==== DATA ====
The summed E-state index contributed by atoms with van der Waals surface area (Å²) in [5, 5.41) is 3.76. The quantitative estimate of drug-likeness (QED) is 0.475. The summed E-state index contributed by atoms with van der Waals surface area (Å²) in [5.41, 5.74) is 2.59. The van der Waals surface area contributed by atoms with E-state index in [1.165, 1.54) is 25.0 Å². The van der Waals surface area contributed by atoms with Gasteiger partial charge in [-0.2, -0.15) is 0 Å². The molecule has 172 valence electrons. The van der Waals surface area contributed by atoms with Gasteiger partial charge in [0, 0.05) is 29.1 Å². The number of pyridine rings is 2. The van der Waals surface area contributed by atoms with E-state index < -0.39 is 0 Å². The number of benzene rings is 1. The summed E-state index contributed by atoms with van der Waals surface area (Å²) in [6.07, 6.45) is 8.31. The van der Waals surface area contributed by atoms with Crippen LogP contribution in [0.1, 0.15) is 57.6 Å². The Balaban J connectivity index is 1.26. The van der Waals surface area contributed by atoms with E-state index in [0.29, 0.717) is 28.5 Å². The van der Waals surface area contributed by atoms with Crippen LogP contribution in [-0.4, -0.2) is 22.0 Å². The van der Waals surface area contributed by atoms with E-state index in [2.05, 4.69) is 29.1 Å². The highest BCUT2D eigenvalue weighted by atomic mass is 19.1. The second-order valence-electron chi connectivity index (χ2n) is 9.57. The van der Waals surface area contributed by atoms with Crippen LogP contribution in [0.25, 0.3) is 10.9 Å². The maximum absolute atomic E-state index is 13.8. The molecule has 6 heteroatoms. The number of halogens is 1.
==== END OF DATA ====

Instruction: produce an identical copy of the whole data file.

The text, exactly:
The summed E-state index contributed by atoms with van der Waals surface area (Å²) in [5, 5.41) is 3.76. The quantitative estimate of drug-likeness (QED) is 0.475. The summed E-state index contributed by atoms with van der Waals surface area (Å²) in [5.41, 5.74) is 2.59. The van der Waals surface area contributed by atoms with E-state index in [1.165, 1.54) is 25.0 Å². The van der Waals surface area contributed by atoms with Gasteiger partial charge in [-0.2, -0.15) is 0 Å². The molecule has 172 valence electrons. The van der Waals surface area contributed by atoms with Gasteiger partial charge in [0, 0.05) is 29.1 Å². The number of pyridine rings is 2. The van der Waals surface area contributed by atoms with E-state index < -0.39 is 0 Å². The number of benzene rings is 1. The summed E-state index contributed by atoms with van der Waals surface area (Å²) in [6.07, 6.45) is 8.31. The van der Waals surface area contributed by atoms with Crippen LogP contribution in [0.1, 0.15) is 57.6 Å². The Balaban J connectivity index is 1.26. The van der Waals surface area contributed by atoms with E-state index in [0.29, 0.717) is 28.5 Å². The van der Waals surface area contributed by atoms with Crippen LogP contribution in [-0.4, -0.2) is 22.0 Å². The van der Waals surface area contributed by atoms with E-state index in [2.05, 4.69) is 29.1 Å². The highest BCUT2D eigenvalue weighted by atomic mass is 19.1. The second-order valence-electron chi connectivity index (χ2n) is 9.57. The van der Waals surface area contributed by atoms with Crippen LogP contribution in [0.25, 0.3) is 10.9 Å². The maximum absolute atomic E-state index is 13.8. The molecule has 6 heteroatoms. The number of halogens is 1.